And so, with the examples that we see where there is very clearly a transactional nature to it, that doesn’t reflect the same level of depth and engagement as the ones where there was a genuine desire to invest in that person. There are some stories that very much scratch the surface about looking out for somebody else, caring for somebody else, investing in somebody else.
And that really does come out in essays and examples. And then there are others that are really powerful and compelling that convey a real sense of depth and desire and passion to be able to elevate somebody else’s outcome. I also think it’s really powerful in these examples when the person strikes a balance between caring about the other person’s growth, while also realizing that they too are growing from that experience and that example.
And so it’s not just about a quid pro quo, so to speak, where you know “I’ll help you now, you’ll help me later.” But it’s a belief that this really is a mutual investment.
And everybody engaged in this interaction is stronger when there’s genuine habits of kindness, a genuine investment, and a real sense of commitment to wanting to make sure that that outcome is improved for everybody involved.
I think about “accomplished,” and we talked about accomplished being, yes, it has to do with performance on the job and progression and the kinds of things that you might see in a resume. And yet, it also has to do with understanding how you contribute here.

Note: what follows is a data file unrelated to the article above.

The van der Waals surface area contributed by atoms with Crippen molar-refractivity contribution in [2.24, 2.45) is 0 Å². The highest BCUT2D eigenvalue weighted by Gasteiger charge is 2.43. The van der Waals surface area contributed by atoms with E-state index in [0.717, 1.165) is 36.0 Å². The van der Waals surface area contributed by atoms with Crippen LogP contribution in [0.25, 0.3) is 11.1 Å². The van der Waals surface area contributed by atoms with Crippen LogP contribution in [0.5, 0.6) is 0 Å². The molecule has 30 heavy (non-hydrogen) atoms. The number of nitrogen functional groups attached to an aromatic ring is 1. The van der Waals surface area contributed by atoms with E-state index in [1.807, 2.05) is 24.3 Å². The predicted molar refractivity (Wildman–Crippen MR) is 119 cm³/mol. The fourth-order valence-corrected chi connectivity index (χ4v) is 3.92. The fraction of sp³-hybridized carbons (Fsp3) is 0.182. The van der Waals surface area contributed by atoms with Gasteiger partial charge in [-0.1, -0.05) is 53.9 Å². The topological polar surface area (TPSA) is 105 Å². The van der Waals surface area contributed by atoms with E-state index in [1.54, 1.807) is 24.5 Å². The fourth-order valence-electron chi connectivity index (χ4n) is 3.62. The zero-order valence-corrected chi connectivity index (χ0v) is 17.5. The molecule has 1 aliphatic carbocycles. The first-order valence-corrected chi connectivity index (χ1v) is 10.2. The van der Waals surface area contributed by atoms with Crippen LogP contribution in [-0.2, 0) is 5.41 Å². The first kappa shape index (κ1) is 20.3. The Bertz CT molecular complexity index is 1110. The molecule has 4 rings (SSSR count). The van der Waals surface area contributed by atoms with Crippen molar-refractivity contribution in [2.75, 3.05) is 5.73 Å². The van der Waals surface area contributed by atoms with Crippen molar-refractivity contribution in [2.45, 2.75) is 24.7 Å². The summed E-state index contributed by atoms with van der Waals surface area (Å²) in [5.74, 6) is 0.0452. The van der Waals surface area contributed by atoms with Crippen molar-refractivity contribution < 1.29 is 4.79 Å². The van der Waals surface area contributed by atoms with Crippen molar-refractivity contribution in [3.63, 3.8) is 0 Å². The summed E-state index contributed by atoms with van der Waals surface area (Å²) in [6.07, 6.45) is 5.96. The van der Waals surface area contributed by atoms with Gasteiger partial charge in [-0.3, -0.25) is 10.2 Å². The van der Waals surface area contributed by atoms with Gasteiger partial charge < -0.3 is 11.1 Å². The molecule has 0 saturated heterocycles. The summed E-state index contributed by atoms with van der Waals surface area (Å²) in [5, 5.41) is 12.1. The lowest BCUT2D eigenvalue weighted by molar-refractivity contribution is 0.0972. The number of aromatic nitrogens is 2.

me skills and some knowledge, and you kind of take that back and apply that to whatever else you were doing in the world.And yet, one of the big questions that we got asked was very similar to yours: “how are you going to actually tell?How can you distinguish between somebody who actually practices these habits of niceness and kindness?And we are seeing really strong differences between people for whom this is natural and authentic and others for whom this is put upon and forced.I think a lot of times that they will kind of give it away.And so as I’ve gotten through a little more than half of the applications for this Round 1 already, I’m struck by how meaningfully differences do emerge between people who are straining to produce an example of something that may frankly not be a habit versus people who this comes very naturally.And you see very robust examples, multiple examples that are coming from all of these different portions of the application.And they’re very much a continuation of what has made Tuck special for 118 years.And so that is a continuation of those very core elements to the school.In Part 2 of our interview with Luke Anthony Peña, Tuck’s Executive Director of Admissions and Financial Aid, we talk about how you can tell if you would be a good fit for the Tuck MBA program. This interview includes: Potential MBA students, they’re clever people.Everyone kind of knows you’re not going to get anywhere at Tuck with some story of, “I’m the greatest guy in the world, I’m a great leader, I have all these accomplishments…” People are smart enough to know that that’s not the magic formula.